I've been absorbing Calder's "Intro to Cruising" and Kretschmers "Used Boat Notebook" over the holidays and we've actually gone to see a couple of T37s. The thing that bothers me about her is: 1. The lifelines only come up to my knees. 2. The nagging gut feeling that maybe we're getting in over our heads.
Which led me to start to fixate on an IP31 or a Nonsuch 30 (motivated by Kretschmer's book) over the last day or so. But then I saw the Catalina 30 vs IP31 thread on this forum last night and the seemingly good advice of focusing on light wind performance in the Ches. My oldest daughter also pointed out to me that Flying Scot owners seem to be rabid about FS's, Tartans about T's, IPers about IP, Nonsuchers about nonsuch, Catters about Catalina. Arrghh!! (<--- cry for help). How is one to know??
Neither my wife nor I are particularly athletic (both out of shape but not hopeless). We are interested in daysailing/weekending in the Chesapeake. We don't REALLY know if we're born to be sailors (she confesses in weaker moments she's probably a closet stinkpotter) and I the last thing I want to do is to buy something that will be a chore rather than a pleasure. We don't want to sail the world. I can probably scrape up $60k or so through a home equity loan to feed my disease, though would prefer to spend less.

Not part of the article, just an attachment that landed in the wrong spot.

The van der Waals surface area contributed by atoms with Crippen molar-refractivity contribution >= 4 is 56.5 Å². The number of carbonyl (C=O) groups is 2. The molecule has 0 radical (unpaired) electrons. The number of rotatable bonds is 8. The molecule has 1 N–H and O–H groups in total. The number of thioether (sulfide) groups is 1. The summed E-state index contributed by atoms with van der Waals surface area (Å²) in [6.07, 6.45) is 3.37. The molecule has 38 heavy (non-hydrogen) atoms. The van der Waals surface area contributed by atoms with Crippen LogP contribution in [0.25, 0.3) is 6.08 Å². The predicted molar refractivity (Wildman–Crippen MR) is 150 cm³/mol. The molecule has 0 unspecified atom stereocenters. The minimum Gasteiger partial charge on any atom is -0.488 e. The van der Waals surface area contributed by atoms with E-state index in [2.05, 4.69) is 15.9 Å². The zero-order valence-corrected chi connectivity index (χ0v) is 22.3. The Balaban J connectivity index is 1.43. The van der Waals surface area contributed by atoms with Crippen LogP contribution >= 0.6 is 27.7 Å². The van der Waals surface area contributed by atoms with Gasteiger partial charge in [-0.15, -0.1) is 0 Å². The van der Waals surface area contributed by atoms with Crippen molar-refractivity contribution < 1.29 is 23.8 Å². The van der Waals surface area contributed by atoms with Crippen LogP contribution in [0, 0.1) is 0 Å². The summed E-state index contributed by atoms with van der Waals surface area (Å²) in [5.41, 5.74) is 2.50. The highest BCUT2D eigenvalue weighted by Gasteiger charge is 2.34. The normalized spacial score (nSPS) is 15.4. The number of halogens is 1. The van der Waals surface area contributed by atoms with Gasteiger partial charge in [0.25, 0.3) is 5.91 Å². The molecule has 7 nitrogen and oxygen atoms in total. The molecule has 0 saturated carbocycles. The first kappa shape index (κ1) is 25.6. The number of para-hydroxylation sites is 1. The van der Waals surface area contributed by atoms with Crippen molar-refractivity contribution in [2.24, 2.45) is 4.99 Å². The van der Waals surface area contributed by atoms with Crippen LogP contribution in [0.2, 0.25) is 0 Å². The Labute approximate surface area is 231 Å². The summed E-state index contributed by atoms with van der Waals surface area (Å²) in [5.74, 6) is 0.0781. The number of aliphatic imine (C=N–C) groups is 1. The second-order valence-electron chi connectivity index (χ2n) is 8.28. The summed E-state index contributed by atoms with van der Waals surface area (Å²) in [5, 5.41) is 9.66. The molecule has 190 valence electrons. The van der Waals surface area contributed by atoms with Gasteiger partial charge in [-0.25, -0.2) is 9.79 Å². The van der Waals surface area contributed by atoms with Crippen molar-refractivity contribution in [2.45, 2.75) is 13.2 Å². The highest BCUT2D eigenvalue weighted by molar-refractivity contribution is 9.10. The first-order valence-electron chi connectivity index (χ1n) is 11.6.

Given these criteria (daysail/weekending mid-Ches), not a boatload of maintenance, good seakindliness, good safe platform for bay sailing, beginners - willing to learn but more interested in daysailing or cruising than the fine points of racing, ticking testeronical clock (I knew men must have one), and the siren call of the Eastern Shore, what SHOULD I be looking at for a shortlist of boats (again, T37, IP31, Nonsuch 30 is my best shot so far)?
Any other sanguine advice from this august group gladly solicited.